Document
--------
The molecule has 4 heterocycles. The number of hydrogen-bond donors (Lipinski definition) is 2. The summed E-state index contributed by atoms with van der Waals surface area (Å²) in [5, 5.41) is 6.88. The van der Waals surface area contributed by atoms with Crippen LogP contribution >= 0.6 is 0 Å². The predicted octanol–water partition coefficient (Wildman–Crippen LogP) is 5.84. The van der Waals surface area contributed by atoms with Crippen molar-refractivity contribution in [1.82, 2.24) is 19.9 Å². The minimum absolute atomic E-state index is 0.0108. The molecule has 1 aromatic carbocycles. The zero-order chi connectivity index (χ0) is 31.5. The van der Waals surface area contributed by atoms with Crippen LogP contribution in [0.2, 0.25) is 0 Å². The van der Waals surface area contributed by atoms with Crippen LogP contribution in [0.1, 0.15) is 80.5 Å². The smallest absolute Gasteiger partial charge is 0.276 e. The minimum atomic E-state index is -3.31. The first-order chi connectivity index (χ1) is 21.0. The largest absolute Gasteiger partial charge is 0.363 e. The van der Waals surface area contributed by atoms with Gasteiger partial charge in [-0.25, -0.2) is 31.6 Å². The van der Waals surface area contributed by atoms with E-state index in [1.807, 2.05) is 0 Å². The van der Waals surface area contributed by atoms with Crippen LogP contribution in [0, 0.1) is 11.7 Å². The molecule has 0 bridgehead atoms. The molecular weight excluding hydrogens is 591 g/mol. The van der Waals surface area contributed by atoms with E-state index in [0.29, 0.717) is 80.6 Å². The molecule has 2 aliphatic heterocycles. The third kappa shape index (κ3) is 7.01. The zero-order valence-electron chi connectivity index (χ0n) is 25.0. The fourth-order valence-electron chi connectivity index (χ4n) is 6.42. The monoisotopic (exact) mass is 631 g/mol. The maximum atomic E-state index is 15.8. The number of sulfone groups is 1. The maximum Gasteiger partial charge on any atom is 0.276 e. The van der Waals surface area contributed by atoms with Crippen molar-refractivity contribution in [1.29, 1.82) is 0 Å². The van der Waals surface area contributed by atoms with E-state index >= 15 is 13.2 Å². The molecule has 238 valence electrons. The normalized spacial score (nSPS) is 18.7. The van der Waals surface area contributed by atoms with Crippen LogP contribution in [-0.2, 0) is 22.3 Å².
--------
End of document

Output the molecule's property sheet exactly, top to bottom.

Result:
The molecule has 4 heterocycles. The number of hydrogen-bond donors (Lipinski definition) is 2. The summed E-state index contributed by atoms with van der Waals surface area (Å²) in [5, 5.41) is 6.88. The van der Waals surface area contributed by atoms with Crippen LogP contribution >= 0.6 is 0 Å². The predicted octanol–water partition coefficient (Wildman–Crippen LogP) is 5.84. The van der Waals surface area contributed by atoms with Crippen molar-refractivity contribution in [1.82, 2.24) is 19.9 Å². The minimum absolute atomic E-state index is 0.0108. The molecule has 1 aromatic carbocycles. The zero-order chi connectivity index (χ0) is 31.5. The van der Waals surface area contributed by atoms with Crippen LogP contribution in [0.2, 0.25) is 0 Å². The van der Waals surface area contributed by atoms with Crippen LogP contribution in [0.1, 0.15) is 80.5 Å². The smallest absolute Gasteiger partial charge is 0.276 e. The minimum atomic E-state index is -3.31. The first-order chi connectivity index (χ1) is 21.0. The largest absolute Gasteiger partial charge is 0.363 e. The van der Waals surface area contributed by atoms with Gasteiger partial charge in [-0.25, -0.2) is 31.6 Å². The van der Waals surface area contributed by atoms with E-state index in [1.807, 2.05) is 0 Å². The van der Waals surface area contributed by atoms with Crippen LogP contribution in [0, 0.1) is 11.7 Å². The molecule has 0 bridgehead atoms. The molecular weight excluding hydrogens is 591 g/mol. The van der Waals surface area contributed by atoms with E-state index in [0.29, 0.717) is 80.6 Å². The molecule has 2 aliphatic heterocycles. The third kappa shape index (κ3) is 7.01. The zero-order valence-electron chi connectivity index (χ0n) is 25.0. The fourth-order valence-electron chi connectivity index (χ4n) is 6.42. The monoisotopic (exact) mass is 631 g/mol. The maximum atomic E-state index is 15.8. The number of sulfone groups is 1. The maximum Gasteiger partial charge on any atom is 0.276 e. The van der Waals surface area contributed by atoms with Crippen molar-refractivity contribution in [1.29, 1.82) is 0 Å². The van der Waals surface area contributed by atoms with E-state index >= 15 is 13.2 Å². The molecule has 238 valence electrons. The normalized spacial score (nSPS) is 18.7. The van der Waals surface area contributed by atoms with Crippen LogP contribution in [-0.2, 0) is 22.3 Å².